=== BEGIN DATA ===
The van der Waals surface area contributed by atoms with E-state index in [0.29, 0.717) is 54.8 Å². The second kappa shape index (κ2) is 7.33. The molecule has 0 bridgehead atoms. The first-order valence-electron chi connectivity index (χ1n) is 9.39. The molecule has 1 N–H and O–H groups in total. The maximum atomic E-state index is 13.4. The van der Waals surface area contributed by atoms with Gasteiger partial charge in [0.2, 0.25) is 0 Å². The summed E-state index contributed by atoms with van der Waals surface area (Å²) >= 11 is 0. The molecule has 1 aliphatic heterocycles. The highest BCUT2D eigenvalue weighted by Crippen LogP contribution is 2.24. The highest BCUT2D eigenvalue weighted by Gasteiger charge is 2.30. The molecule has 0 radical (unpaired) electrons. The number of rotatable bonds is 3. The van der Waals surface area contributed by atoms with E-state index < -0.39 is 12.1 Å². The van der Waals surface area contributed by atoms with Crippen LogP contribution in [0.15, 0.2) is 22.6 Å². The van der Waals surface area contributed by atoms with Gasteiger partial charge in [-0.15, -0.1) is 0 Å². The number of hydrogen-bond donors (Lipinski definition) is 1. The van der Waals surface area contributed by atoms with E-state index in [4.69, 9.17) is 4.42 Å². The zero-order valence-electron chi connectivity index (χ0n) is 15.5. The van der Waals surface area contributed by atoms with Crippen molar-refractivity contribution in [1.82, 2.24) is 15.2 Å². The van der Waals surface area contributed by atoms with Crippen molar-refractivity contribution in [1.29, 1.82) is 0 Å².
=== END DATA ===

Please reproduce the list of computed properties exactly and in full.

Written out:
The van der Waals surface area contributed by atoms with E-state index in [0.29, 0.717) is 54.8 Å². The second kappa shape index (κ2) is 7.33. The molecule has 0 bridgehead atoms. The first-order valence-electron chi connectivity index (χ1n) is 9.39. The molecule has 1 N–H and O–H groups in total. The maximum atomic E-state index is 13.4. The van der Waals surface area contributed by atoms with Gasteiger partial charge in [0.2, 0.25) is 0 Å². The summed E-state index contributed by atoms with van der Waals surface area (Å²) >= 11 is 0. The molecule has 1 aliphatic heterocycles. The highest BCUT2D eigenvalue weighted by Crippen LogP contribution is 2.24. The highest BCUT2D eigenvalue weighted by Gasteiger charge is 2.30. The molecule has 0 radical (unpaired) electrons. The number of rotatable bonds is 3. The van der Waals surface area contributed by atoms with E-state index < -0.39 is 12.1 Å². The van der Waals surface area contributed by atoms with Crippen LogP contribution in [0.15, 0.2) is 22.6 Å². The van der Waals surface area contributed by atoms with Gasteiger partial charge in [-0.15, -0.1) is 0 Å². The number of hydrogen-bond donors (Lipinski definition) is 1. The van der Waals surface area contributed by atoms with E-state index in [4.69, 9.17) is 4.42 Å². The zero-order valence-electron chi connectivity index (χ0n) is 15.5. The van der Waals surface area contributed by atoms with Crippen molar-refractivity contribution in [1.82, 2.24) is 15.2 Å². The van der Waals surface area contributed by atoms with Crippen molar-refractivity contribution in [1.29, 1.82) is 0 Å².